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Nessel wants outside prosecutor to look into election tampering allegations

Courtesy
/
Michigan Department of Attorney General
Michigan Attorney General Dana Nessel.

Michigan Attorney General Dana Nessel has asked a council of local prosecutors to take the unusual step of naming an outside counsel to look into allegations of election tampering and illegally seizing voting machines. The reason: One of the targets of the inquiry is her likely November election opponent, Matthew DePerno.

In the filing, Nessel’s office said the request for a special prosecutor is necessary to avoid a conflict of interest in the case.

From the filing with the Prosecuting Attorneys Coordinating Council:

“When this investigation began there was not a conflict of interest. However, during the course of the investigation, facts were developed that DePerno was one of the prime instigators of the conspiracy.”

The filing says “now it is time or a prosecutorial review of the charges.”

The allegations include taking part in seizing vote tabulators from local clerks and breaking into them to look at the results.

DePerno, a Republican, has raised unproven allegations of fraud in the 2020 elections. He has called for prosecuting Nessel, as well as Governor Gretchen Whitmer – both Democrats.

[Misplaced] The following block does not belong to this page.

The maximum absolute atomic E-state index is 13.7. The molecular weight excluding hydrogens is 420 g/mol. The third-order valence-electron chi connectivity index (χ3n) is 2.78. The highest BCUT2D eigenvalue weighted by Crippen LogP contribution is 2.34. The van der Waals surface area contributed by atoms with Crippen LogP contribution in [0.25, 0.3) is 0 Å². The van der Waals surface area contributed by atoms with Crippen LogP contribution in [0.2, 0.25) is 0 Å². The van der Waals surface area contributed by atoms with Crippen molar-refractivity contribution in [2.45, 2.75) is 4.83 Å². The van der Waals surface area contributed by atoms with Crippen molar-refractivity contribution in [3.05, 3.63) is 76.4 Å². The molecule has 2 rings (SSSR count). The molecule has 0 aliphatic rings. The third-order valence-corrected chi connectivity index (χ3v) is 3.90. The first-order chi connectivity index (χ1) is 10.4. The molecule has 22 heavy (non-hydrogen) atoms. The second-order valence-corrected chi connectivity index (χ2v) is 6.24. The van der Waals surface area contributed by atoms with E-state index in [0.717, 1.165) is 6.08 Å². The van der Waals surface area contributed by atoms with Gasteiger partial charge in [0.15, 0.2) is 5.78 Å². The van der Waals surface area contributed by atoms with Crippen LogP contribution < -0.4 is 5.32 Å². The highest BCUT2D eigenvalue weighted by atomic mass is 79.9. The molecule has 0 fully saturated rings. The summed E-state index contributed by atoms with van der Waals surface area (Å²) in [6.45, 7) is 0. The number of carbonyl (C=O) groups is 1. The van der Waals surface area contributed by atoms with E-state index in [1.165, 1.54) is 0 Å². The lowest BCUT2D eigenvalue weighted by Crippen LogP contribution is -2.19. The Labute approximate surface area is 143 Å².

DePerno told Michigan Public Radio he did nothing wrong related to the 2020 election.

“So what she’s doing is using the attorney general’s office to fund an investigation into her political opponent,” he said. “That has to be an illegal campaign contribution. It has to be.”

DePerno won a critical early step toward facing Nessel by winning a majority of votes at the Michigan Republicans’ April endorsement convention, which puts him on track to win the formal nomination at the state GOP convention next month.

There are a total of nine people named as targets of a state election tampering inquiry. The group facing possible misconduct allegations includes Republican state Representative Daire Rendon and Barry County Sheriff Dar Leaf.

Rick Pluta is Senior Capitol Correspondent for the Michigan Public Radio Network. He has been covering Michigan’s Capitol, government, and politics since 1987. His journalism background includes stints with UPI, The Elizabeth (NJ) Daily Journal, The (Pontiac, MI) Oakland Press, and WJR. He is also a lifelong public radio listener.
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